Chemical analysis

Cation and trace element concentrations were measured using a Perkin Elmer Optima 8300 ICP-AES and a Thermo Elemental iCAPTM Q ICP-MS at the Korea Basic Science Institute (KBSI). Analyses of NRCC SLRS-4 and CRM TMDW-A were within ± 5% of certified values. Anion concentrations were measured using a Dionex ICS-1100 ion chromatograph equipped with a DionexTM IonPacTM AS14 anion-exchange column. The total carbonate alkalinity in μeq/L (AT = HCO3 + 2CO3) was measured using a Mettler Toledo T50A titrator with 0.01 M HCl acidimetric titration to an endpoint of pH = 4.5. The percent charge balance error (CBE), as one measure of the data quality, is given by the equation [CBE (%) = (TZ+ − TZ)/(TZ+ + TZ) × 100], where TZ+ = 2Ca2+ + 2Mg2+ + K+ + Na+, TZ = Cl + 2SO42− + NO3 + AT, and is on average better than ± 2% (Supplementary Table 2).

Lithium isotope analysis

Samples containing ~100 ng Li were dried in Teflon vessels, and the residues were treated with concentrated HNO3, dried, and re-dissolved in a 1:4 (v/v) mixture of 6 M HNO3 and 100% methanol. Lithium was separated from matrix elements using an AG 50 W−X8 resin (200–400 mesh)26. Then, the sample was dried and re-dissolved in 5% HNO3 (~40 ppb Li). Lithium isotope ratios were measured using a Neptune MC-ICP-MS upgraded with a large dry interface pump at the KBSI and the Korea Institute of Ocean Science & Technology (KIOST). Samples were introduced using a quartz dual cyclonic spray chamber and analyzed with a blank-standard-blank-sample-blank-standard-blank bracketing method. Sample intensities were matched to within 10% of the intensity of the standard. The sensitivity was ~90 V ppm−1 on mass 7 at a typical uptake rate of 100 μL min−1. Prior to isotopic analysis, each sample was checked for the yield and the concentration of matrix elements. The yields were approximately 100%, and the matrix concentration did not exceed 1.5% of the Li concentrations. The lithium isotopic composition is reported in delta notation relative to NIST RM 8545, where δ7Li = [(7Li/6Li)sample/(7Li/6Li)NIST RM 8545 – 1] × 1000. The accuracy and reproducibility of the whole method was validated using the USGS rock reference materials (BCR-2, BHVO-2, and BIR-1) and seawater standard (IAPSO). BCR-2 yielded +3.6 ± 1.7‰ (2σ, n = 14), BHVO-2 yielded +4.5 ± 0.0‰ (2σ, n = 2), BIR-1 yielded +4.1‰ (n = 1), and IAPSO yielded +31.2 ± 1.5‰ (2σ, n = 15), which were all in good agreement with reported values21,34,35,36,37,38.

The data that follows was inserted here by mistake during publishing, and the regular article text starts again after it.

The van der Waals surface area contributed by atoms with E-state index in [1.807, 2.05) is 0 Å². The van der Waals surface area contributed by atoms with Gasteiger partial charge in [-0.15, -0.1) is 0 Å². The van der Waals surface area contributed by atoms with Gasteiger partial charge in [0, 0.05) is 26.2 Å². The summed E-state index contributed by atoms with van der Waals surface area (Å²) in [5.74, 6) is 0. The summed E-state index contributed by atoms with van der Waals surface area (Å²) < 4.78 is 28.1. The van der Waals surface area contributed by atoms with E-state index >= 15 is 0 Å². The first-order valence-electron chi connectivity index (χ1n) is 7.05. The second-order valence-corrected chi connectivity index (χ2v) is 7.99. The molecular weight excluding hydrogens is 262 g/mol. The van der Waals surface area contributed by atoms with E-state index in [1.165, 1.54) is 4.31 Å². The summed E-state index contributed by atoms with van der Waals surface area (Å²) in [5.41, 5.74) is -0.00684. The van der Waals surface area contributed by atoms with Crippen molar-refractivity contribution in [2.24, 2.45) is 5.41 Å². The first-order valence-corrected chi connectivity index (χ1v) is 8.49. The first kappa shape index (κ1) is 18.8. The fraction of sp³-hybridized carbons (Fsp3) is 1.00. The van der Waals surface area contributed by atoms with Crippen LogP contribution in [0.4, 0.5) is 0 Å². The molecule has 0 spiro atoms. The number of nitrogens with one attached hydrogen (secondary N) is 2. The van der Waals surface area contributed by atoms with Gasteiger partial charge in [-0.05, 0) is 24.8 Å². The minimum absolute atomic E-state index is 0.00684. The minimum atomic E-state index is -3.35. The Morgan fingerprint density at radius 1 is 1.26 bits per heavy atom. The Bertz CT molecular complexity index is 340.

Data availability

All data generated or analyzed during this study are included with this published article in its Supplementary Information.


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We thank Y.K. and K.R. for providing cathode materials for LIB and MC-ICP-MS at the KIOST. This project was supported by the National Research Council of Science & Technology (NST) grant by the Korea government (MSIP) (No. CAP-17-05-KIGAM) and also benefited from discussions initiated in the context of the ANR ISO2MET Grant (ANR-18-CES34-0002) started in January 2019.

Author information




J.-S.R. and N.V. designed the study, and led the writing of the manuscript. H.-B.C., W.-J.S. and J.-S.R. conducted the fieldwork and chemical analyses. All authors contributed equally to the data interpretation.

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Correspondence to Jong-Sik Ryu.

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Choi, HB., Ryu, JS., Shin, WJ. et al. The impact of anthropogenic inputs on lithium content in river and tap water. Nat Commun 10, 5371 (2019).